How Strong Relationships with Media Partners Benefit Your Business
Media partners and providers are integral to our work as an agency and our ability to meet your needs. But working with media partners is more than just a transactional exchange. It’s about building ongoing, mutually beneficial relationships. It’s about respecting and understanding one another’s needs as well as the needs of those we represent. And above all else, it’s about the collaboration and integrated efforts of both parties to drive success for our clients.
Establishing Relationships with Media Partners
First and foremost, it is important to establish and maintain good relationships with media partners. Without these relationships, agencies would not be able to leverage, negotiate, and work together with key members of the advertising community. Creating strong relationships allows agencies to achieve an important degree of familiarity with their media partners. As such, agencies are able to more specifically understand and ask media partners about conventional and straightforward requests for some campaigns, and unconventional or unique requests for others. Here at Vovia, the term ‘Vendor’ is never used. Instead, we call them “partners”.
Benefits of Strong Relationships
Keeping in touch with these partners allows us to be informed of better inventory, such as special TV features or OOH boards that open up. If we need to make changes to a campaign past the deadline, a call to their senior person can often allow us to make changes with no penalties. Knowing the right people in the right situations allow us a better chance of getting a “yes” when asking for huge favours. Knowing our contacts and their whereabouts allows us to book things past the deadline (things have been known to be processed on a Sunday!).
Now that we understand the benefits, here are a few of my personal tips on how to develop relationships with media partners:
- More Than Just the Rep – In optimizing relationships with media partners, agencies not only work closely with their reps, but also establish close ties to support staff: coordinators, traffic teams, and accounts receivable teams. For example, sales coordinators can be saviors when print creative is running late. Traffic teams at TV stations can issue makegoods that will provide much more value than the original program it is replacing. Accounts receivable teams can save hours in reconciling invoices. It is important to establish a line not only to the rep, but also to work closely with the entire team.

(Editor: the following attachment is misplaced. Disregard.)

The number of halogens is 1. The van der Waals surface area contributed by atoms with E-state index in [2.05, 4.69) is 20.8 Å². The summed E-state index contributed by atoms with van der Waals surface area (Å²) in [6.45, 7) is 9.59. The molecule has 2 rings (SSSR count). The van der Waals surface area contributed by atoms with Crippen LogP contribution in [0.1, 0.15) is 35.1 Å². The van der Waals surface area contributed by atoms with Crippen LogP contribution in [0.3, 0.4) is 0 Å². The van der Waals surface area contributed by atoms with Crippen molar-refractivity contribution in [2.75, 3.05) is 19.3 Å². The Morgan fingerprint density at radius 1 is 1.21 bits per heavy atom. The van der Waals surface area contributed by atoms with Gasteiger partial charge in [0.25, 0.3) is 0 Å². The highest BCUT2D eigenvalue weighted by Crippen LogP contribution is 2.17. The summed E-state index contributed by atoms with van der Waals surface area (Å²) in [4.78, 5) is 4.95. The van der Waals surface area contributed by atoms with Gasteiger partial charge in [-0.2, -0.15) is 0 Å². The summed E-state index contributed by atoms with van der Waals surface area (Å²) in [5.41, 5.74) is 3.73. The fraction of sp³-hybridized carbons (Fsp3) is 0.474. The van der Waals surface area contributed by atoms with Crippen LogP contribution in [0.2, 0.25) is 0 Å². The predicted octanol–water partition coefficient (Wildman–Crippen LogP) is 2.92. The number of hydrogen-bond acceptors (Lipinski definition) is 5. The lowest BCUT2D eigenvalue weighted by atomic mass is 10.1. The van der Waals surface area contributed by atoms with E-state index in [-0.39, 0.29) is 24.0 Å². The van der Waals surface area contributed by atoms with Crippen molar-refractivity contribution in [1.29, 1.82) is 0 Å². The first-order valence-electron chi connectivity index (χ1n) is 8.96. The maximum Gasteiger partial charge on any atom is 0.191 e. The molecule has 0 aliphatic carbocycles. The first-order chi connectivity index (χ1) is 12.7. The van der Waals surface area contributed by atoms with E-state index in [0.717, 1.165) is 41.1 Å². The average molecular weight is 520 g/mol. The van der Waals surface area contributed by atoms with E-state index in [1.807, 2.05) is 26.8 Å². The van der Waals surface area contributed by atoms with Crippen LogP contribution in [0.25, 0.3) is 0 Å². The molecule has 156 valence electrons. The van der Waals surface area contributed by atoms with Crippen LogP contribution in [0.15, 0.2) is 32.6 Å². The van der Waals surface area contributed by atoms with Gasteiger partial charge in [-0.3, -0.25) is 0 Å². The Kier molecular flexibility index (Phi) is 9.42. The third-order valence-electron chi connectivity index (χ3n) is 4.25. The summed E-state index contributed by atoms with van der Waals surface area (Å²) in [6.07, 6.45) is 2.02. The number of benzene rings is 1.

- Negotiation is Key – Sales is often construed as selling at the highest rate, while a buyer’s job is to purchase for the lowest. These contrasting objectives can lead to a lively negotiation and rate variances of upwards of 25%. Interestingly, though a sales rep may be trying to sell at a high range, he or she does not always need to in order to be successful and you might be surprised at the discount levels that a rep may be able to offer. It is just as important for the media partner as it is for the agency that the media is both effective and good value, and you can use this to find common ground. The trick here is it’s not just about asking, but also about giving. In many scenarios, giving a little can help you receive a lot.
- Maintaining Open Lines of Communication – Constant communication with media partners is crucial. Reps have a job to do and keeping them in the dark does not foster trust and collaboration. Continuous communication helps ensure the campaign objectives are maintained and any plan changes are reflected in the proposal. Even if a media partner is not selected for a specific campaign, it is very important to notify them and explain the reasons. This way, that partner can refine their proposals in the future and better understand the needs of the client, which will sometimes get you a better deal or offer next time around. Media partners put in time, effort, and cost, just to pitch, which means that ongoing communication about the ins-and-outs of each campaign allows them to divert their resources accordingly.
- Understanding the Media Partner’s Capabilities – Knowing what the media partner can and cannot do will save time from the get-go. For example, TV broadcasters have high followings in their social media channels which they can lend to advertisers. Another example is that digital billboards have more capabilities than just rotating an antihistamine ad 24/7, but they can do so only when the pollen count is high. Having knowledge of the specific capabilities and strengths of a media partner allows agencies to resourcefully, effectively, and creatively meet their clients’ needs.
Help Them Help You!
At Vovia, it’s our job is to ensure that our clients’ money is invested wisely, and in order for us to do that well, we will continue to build and maintain strong relationships with our media partners and their staff. These relationships are founded on mutual respect and benefit everyone involved. Just remember, they’re not a Vendor! Media Partners are a key extension of your own team.
How do you build relationships with your partners? Feel free to drop some tips in the comments below!